Document Type

Dissertation

Degree

Doctor of Philosophy

Department

Geosciences

First Advisor's Name

Gautam Sen

First Advisor's Title

Committee Chair

Second Advisor's Name

Andrew Macfarlane

Second Advisor's Title

Committee Member

Third Advisor's Name

Grenville Draper

Third Advisor's Title

Committee Member

Fourth Advisor's Name

Michael Sukop

Fourth Advisor's Title

Committee Member

Fifth Advisor's Name

Stephen Haggerty

Fifth Advisor's Title

Committee Member

Keywords

diffusion modeling, Flood Basalts, isotope zoning, plagioclase zoning, Deccan Traps

Date of Defense

11-7-2007

Abstract

The Deccan Trap basalts are the remnants of a massive series of lava flows that erupted at the K/T boundary and covered 1-2 million km2 of west-central India. This eruptive event is of global interest because of its possible link to the major mass extinction event, and there is much debate about the duration of this massive volcanic event. In contrast to isotopic or paleomagnetic dating methods, I explore an alternative approach to determine the lifecycle of the magma chambers that supplied the lavas, and extend the concept to obtain a tighter constraint on Deccan’s duration. My method relies on extracting time information from elemental and isotopic diffusion across zone boundary in an individual crystal.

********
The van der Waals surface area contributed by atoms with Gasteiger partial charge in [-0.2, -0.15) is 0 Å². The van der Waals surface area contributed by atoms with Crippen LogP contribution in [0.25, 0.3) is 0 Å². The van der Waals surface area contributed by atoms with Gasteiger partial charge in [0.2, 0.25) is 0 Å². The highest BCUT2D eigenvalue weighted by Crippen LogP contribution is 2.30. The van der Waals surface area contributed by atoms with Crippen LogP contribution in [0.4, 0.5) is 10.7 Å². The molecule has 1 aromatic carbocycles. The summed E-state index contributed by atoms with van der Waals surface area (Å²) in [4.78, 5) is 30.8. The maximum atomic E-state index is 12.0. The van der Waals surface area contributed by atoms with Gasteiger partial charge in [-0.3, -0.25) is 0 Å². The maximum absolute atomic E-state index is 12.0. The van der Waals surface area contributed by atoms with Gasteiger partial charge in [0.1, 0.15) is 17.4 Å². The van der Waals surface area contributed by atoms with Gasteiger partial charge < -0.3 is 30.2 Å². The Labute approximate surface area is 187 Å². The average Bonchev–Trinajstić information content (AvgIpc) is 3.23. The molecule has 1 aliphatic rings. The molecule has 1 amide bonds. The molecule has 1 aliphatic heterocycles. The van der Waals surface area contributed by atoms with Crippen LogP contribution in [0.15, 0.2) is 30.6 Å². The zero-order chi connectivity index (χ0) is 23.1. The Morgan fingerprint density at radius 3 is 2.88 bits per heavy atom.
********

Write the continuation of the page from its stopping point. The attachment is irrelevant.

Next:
I determined elemental and Sr-isotopic variations across abnormally large (2-5 cm) plagioclase crystals from the Thalghat and Kashele “Giant Plagioclase Basalts” from the lowermost Jawhar and Igatpuri Formations respectively in the thickest Western Ghats section near Mumbai. I also obtained bulk rock major, trace and rare earth element chemistry of each lava flow from the two formations. Thalghat flows contain only 12% zoned crystals, with 87Sr/86Sr ratios of 0.7096 in the core and 0.7106 in the rim, separated by a sharp boundary. In contrast, all Kashele crystals have a wider range of 87Sr/86Sr values, with multiple zones. Geochemical modeling of the data suggests that the two types of crystals grew in distinct magmatic environments. Modeling intracrystalline diffusive equilibration between the core and rim of Thalghat crystals led me to obtain a crystal growth rate of 2.03x10-10 cm/s and a residence time of 780 years for the crystals in the magma chamber(s). Employing some assumptions based on field and geochronologic evidence, I extrapolated this residence time to the entire Western Ghats and obtained an estimate of 25,000 – 35,000 years for the duration of Western Ghats volcanism. This gave an eruptive rate of 30 – 40 km3/yr, which is much higher than any presently erupting volcano. This result will remain speculative until a similarly detailed analytical-modeling study is performed for the rest of the Western Ghats formations.

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